Eight Reasons to Worry About Inflation

by | December 7, 2020

At first it was dismissed as fringe thinking. Then new voices, including the former president of the New York Federal Reserve sounded the alarm. And markets are beginning to take note.

Could inflation be the next big thing?

The answer is probably not yet. But it is worth taking a closer look. Inflation surprises are not far-fetched. And if inflation does shock to the upside, markets would be roiled.

To begin, it is useful to review what causes inflation. Broadly, two theories guide economists’ thinking about inflation. Monetarists believe inflation results from too much money chasing too few goods. Keynesians believe inflation is caused by excess demand relative to supply.

Those ways of thinking about inflation are not mutually exclusive. Too much money can spur demand above the economy’s ability to supply agents’ needs and wants.

Of course, the collapse of a country’s currency can also precipitate inflation, particularly in economies that have a high share of imports relative to domestic production. But currency crises are frequently just a special case of too much money printing.

For many, inflation still seems improbable. After all hasn’t inflation been wrongly forecasted for several decades?

Part of the problem is misdiagnosis. For instance, those who fretted excessively and incorrectly about surging inflation in the wake of the financial crisis missed an essential point. It is not the stock of money that matters, but rather its supply relative to both money demand and the amount of slack in the economy.

Simply put, inflation didn’t accelerate a decade ago despite massive money creation because the demand for liquidity soared as the financial system teetered on the brink of collapse, and because the ensuing great recession created considerable slack in labor and product markets that took years to absorb.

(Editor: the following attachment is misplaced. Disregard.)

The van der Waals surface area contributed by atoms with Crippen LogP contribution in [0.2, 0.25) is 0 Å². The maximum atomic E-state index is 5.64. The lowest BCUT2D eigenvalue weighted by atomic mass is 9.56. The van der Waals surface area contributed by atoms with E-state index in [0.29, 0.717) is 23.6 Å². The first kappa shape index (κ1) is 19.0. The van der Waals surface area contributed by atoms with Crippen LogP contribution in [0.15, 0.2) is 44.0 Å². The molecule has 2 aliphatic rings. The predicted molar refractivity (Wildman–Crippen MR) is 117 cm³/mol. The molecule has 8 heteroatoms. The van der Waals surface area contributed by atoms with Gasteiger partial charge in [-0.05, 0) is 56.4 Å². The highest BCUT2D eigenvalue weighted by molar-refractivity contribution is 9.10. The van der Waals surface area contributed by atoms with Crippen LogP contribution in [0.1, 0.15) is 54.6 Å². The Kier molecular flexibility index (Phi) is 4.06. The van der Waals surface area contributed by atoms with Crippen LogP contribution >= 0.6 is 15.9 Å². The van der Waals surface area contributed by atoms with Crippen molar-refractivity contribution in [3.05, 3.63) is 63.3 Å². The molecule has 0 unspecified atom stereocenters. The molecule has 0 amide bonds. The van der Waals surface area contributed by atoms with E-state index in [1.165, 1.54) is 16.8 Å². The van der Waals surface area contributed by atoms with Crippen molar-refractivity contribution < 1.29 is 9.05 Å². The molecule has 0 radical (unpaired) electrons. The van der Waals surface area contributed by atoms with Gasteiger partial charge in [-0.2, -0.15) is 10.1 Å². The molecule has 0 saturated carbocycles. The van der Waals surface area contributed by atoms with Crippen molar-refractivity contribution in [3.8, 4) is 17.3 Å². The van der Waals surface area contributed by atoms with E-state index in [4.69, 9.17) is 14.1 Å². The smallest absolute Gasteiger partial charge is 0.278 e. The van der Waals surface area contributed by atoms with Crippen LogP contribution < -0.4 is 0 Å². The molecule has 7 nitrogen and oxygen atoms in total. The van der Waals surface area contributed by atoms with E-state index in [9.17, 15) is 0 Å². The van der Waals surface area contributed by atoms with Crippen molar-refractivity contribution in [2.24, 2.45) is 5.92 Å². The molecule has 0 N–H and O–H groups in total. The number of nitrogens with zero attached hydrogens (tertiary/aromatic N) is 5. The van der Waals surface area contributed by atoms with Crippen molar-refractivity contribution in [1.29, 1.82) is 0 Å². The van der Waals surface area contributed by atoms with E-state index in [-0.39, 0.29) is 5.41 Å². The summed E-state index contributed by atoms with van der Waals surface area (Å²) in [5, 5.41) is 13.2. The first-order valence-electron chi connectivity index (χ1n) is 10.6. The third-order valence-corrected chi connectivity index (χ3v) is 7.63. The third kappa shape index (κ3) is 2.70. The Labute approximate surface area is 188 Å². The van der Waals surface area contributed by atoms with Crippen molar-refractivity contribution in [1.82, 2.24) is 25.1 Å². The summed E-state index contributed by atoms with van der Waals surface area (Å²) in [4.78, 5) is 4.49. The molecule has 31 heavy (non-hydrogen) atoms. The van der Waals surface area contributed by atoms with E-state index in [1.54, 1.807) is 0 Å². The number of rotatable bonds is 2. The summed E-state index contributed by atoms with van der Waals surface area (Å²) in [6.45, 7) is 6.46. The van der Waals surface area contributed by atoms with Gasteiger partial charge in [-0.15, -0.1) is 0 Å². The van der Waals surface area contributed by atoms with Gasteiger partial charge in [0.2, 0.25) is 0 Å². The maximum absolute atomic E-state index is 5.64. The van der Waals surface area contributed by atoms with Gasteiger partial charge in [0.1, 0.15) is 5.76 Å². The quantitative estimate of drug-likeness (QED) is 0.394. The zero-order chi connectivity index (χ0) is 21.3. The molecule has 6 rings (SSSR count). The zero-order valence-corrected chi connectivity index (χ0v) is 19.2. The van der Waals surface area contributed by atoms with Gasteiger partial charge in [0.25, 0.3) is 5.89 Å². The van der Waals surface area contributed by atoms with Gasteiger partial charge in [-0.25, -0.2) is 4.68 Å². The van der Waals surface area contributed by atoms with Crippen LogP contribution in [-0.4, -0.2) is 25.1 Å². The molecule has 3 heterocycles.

Also, while excess money growth and too much demand may be precursors to higher inflation, they, alone, are not sufficient. Consider the case of Japan, which in the decades preceding the pandemic witnessed both large-scale money printing and massive labor shortages – at the peak nearly 60% more job openings than applicants – and yet experienced only tepid price and wage inflation. Why? Because expectations are crucial. If businesses, consumers and workers don’t expect inflation, they will be less likely to jack up prices or ask for a raise. Low inflation, in other words, can become self-fulfilling.

Other factors are also at work. The internet, social media and online retailing have changed the psyche of inflation. Transparency allows consumers to shop for, and expect, the lowest prices. Searching for information and being connected are ‘free’ (in the sense that fees are not charged). The retail experience has been transformed by virtual shopping, with its pursuit of bargains, underpinned by the breathtaking logistical efficiency of its warehousing and delivery systems. When things are cheap or even free, it becomes more difficult to contemplate rising prices. In this light, Amazon can be considered a giant deflationary force on the economy.